Hansel and Gretel draws some influences from Brother Grimms’ fairy tale to craft a darker, modern fairy tale from Asian perspective. By far, it’s been one of the most inventive Korean horrors that presents a fancy and creepy tale at once—thanks to the production designer and the child actors.
“Can’t you just stay with us?” said Young-hee.
My thirst for Korean gems of mystery, thriller, and horror is—undoubtedly—unquenchable. Ever since a more traditional Kim Jee-won’s A Tale of Two Sisters to some Hollywood smogs like Park Chan-wook’s Stoker and Bong Joon-ho’s Snowpiercer, Korean filmmakers’ cinematic taste have never diminished. What I like best is that they know how to breach cultural taboo effectively—with sufficient amount of blood, visceral suspension, profound mysteries, and some doses of black comedy enough to make you sick.
Hansel and Gretel belongs to the same corridor as Kim Jee-won’s Two Sisters; both draw inspirations from fairy tale—the former is western and the latter is local. Yet, Hansel and Gretel is not a Korean version of Brother Grimms’ tale of the same title; it’s a completely different tale with only some shade of influences lingered. It’s a creepy fantasy film that immediately reminds me of Pan’s Labyrinth in terms of fanciness and literature horror.
It’s being creepy and fancy at the same time as a man survived a car accident and got stranded in the midst of forest. The man got saved by a little girl who brought him to her fancy residence to meet her family. The house, dwelling in the middle of the forest, is bizarre—full of whimsical ornaments and candy-colored properties as if the residents are ready to celebrate Christmas. It’s about time the man realized that something wicked surrounded him and the house’ proprietor was never ones he imagined. From there, the new fairy tale, darker than traditional Hansel and Gretel, begins.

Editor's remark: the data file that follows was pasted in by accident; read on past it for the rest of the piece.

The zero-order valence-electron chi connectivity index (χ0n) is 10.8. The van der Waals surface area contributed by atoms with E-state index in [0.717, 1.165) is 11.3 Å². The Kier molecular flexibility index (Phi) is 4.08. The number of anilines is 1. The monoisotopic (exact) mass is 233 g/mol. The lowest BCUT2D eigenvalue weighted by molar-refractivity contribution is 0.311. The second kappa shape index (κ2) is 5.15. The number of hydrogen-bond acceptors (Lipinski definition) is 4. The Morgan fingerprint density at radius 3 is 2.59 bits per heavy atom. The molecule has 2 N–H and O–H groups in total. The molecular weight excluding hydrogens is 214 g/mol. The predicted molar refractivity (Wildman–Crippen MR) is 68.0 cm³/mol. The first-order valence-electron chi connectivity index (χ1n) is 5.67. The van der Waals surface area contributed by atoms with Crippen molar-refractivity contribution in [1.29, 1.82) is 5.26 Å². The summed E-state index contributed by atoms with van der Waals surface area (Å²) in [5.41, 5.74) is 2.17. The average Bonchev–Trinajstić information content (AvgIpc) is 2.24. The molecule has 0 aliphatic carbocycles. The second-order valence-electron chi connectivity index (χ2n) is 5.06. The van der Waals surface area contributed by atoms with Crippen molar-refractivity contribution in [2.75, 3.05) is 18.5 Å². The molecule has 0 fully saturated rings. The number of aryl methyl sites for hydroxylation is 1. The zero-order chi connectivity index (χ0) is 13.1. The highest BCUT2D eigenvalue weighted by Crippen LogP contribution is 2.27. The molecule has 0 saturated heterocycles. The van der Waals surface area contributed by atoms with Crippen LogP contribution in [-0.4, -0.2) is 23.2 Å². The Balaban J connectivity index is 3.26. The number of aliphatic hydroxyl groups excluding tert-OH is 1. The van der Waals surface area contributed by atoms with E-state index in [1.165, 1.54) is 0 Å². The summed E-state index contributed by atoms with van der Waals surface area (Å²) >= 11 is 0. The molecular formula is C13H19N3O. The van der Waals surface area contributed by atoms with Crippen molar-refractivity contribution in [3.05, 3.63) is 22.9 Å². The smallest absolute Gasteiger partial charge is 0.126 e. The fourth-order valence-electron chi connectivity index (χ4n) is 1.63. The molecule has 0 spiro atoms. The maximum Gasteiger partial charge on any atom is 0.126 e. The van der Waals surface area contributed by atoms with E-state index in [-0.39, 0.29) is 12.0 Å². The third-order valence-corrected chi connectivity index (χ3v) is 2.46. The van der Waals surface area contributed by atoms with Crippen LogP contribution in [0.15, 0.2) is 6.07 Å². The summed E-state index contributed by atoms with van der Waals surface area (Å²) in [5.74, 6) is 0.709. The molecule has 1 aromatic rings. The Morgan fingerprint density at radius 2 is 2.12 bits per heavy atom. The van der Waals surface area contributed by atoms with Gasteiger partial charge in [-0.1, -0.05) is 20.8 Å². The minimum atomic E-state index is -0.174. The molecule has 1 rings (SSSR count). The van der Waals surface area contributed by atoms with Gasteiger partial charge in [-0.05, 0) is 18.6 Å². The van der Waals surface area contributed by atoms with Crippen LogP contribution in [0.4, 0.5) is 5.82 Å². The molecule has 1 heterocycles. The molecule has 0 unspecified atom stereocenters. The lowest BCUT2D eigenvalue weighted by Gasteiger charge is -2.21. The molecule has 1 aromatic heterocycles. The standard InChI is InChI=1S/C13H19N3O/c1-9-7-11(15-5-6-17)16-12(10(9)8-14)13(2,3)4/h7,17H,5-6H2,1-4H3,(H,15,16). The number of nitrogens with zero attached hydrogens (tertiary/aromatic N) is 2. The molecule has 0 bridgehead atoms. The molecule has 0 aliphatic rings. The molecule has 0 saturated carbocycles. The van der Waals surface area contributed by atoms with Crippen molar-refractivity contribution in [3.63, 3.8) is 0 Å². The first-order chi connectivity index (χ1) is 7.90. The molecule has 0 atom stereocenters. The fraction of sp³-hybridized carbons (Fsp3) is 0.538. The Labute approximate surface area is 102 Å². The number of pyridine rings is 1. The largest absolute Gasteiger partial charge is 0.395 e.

The film started as a parade of bizarre visual spectacles—crafted with fuddling production design and flossy costumes. It starts as a rejuvenation of a fairy tale in Asian perspective as it introduces other characters opposite to the man, three children with their parent. Gradually, the film shifted from a dreamlike fairy tale into an inventive Asian horror that appears cute and scary at the same time; exploiting the three children as the culprit, the horror found a home.
As the story goes, there are things to unveil; yet, I must say, things got piling up in the end—too many and too cliched. The worst part is the third act in which the film attempted to explain the mysteries that had been veiled for the whole duration; it seems that the filmmakers wanted to direct the audiences to only one conclusion in the end. Though, I love it if it’s left ambiguous and subject to bias. However, Hansel and Gretel is quite bold in presenting such an inventive story with twists that being predictable but never failed to annoy although the fantastic buildup is almost ruined by a lame finale. Thanks to the man behind the production design and the three child actors that successfully make this tale a cute and a creepy one at the same time. A bar is set high, I think.
VERDICT: Hansel and Gretel draws some influences from Brother Grimms’ fairy tale to craft a darker, modern fairy tale from Asian perspective. By far, it’s been one of the most inventive Korean horrors that presents a fancy and creepy tale at once—thanks to the production designer and the child actors.
Hansel and Gretel (2007)
헨젤과 그레텔 a.k.a. Henjel gwa Geuretel
Fantasy, Horror, Mystery Directed by: Yim Pil-sung Written by: Kim Min-sook, Yim Pil-sung Starred by: Chun Jung-myung, Shim Eun-kyung, Eun Won-jae, Jin Ji-hee Running Time: 117 mins